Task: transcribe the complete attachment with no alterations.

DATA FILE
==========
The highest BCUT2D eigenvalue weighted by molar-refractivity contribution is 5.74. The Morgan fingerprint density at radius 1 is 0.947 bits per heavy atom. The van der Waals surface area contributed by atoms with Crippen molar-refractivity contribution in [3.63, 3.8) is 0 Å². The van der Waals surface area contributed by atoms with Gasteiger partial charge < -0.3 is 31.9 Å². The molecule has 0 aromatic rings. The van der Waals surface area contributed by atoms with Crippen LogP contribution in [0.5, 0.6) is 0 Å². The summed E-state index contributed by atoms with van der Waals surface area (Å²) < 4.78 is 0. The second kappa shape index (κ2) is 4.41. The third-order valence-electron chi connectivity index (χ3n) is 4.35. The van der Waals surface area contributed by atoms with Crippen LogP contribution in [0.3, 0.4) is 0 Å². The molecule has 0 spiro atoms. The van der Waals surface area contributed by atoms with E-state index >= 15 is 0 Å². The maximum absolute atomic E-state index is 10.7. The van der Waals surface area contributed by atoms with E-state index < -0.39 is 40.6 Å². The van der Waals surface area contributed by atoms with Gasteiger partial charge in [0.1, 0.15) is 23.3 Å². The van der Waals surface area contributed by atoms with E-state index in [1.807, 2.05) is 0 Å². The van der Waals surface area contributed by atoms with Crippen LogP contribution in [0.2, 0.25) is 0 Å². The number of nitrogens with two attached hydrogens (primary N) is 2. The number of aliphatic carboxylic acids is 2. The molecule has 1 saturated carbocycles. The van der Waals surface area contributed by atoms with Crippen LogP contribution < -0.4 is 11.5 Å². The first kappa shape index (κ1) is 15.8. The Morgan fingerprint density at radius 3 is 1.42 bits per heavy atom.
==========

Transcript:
The highest BCUT2D eigenvalue weighted by molar-refractivity contribution is 5.74. The Morgan fingerprint density at radius 1 is 0.947 bits per heavy atom. The van der Waals surface area contributed by atoms with Crippen molar-refractivity contribution in [3.63, 3.8) is 0 Å². The van der Waals surface area contributed by atoms with Gasteiger partial charge < -0.3 is 31.9 Å². The molecule has 0 aromatic rings. The van der Waals surface area contributed by atoms with Crippen LogP contribution in [0.5, 0.6) is 0 Å². The summed E-state index contributed by atoms with van der Waals surface area (Å²) < 4.78 is 0. The second kappa shape index (κ2) is 4.41. The third-order valence-electron chi connectivity index (χ3n) is 4.35. The van der Waals surface area contributed by atoms with Crippen LogP contribution in [0.3, 0.4) is 0 Å². The molecule has 0 spiro atoms. The van der Waals surface area contributed by atoms with E-state index >= 15 is 0 Å². The maximum absolute atomic E-state index is 10.7. The van der Waals surface area contributed by atoms with E-state index < -0.39 is 40.6 Å². The van der Waals surface area contributed by atoms with Gasteiger partial charge in [0.1, 0.15) is 23.3 Å². The van der Waals surface area contributed by atoms with E-state index in [1.807, 2.05) is 0 Å². The van der Waals surface area contributed by atoms with Crippen LogP contribution in [0.2, 0.25) is 0 Å². The number of nitrogens with two attached hydrogens (primary N) is 2. The number of aliphatic carboxylic acids is 2. The molecule has 1 saturated carbocycles. The van der Waals surface area contributed by atoms with Crippen LogP contribution < -0.4 is 11.5 Å². The first kappa shape index (κ1) is 15.8. The Morgan fingerprint density at radius 3 is 1.42 bits per heavy atom.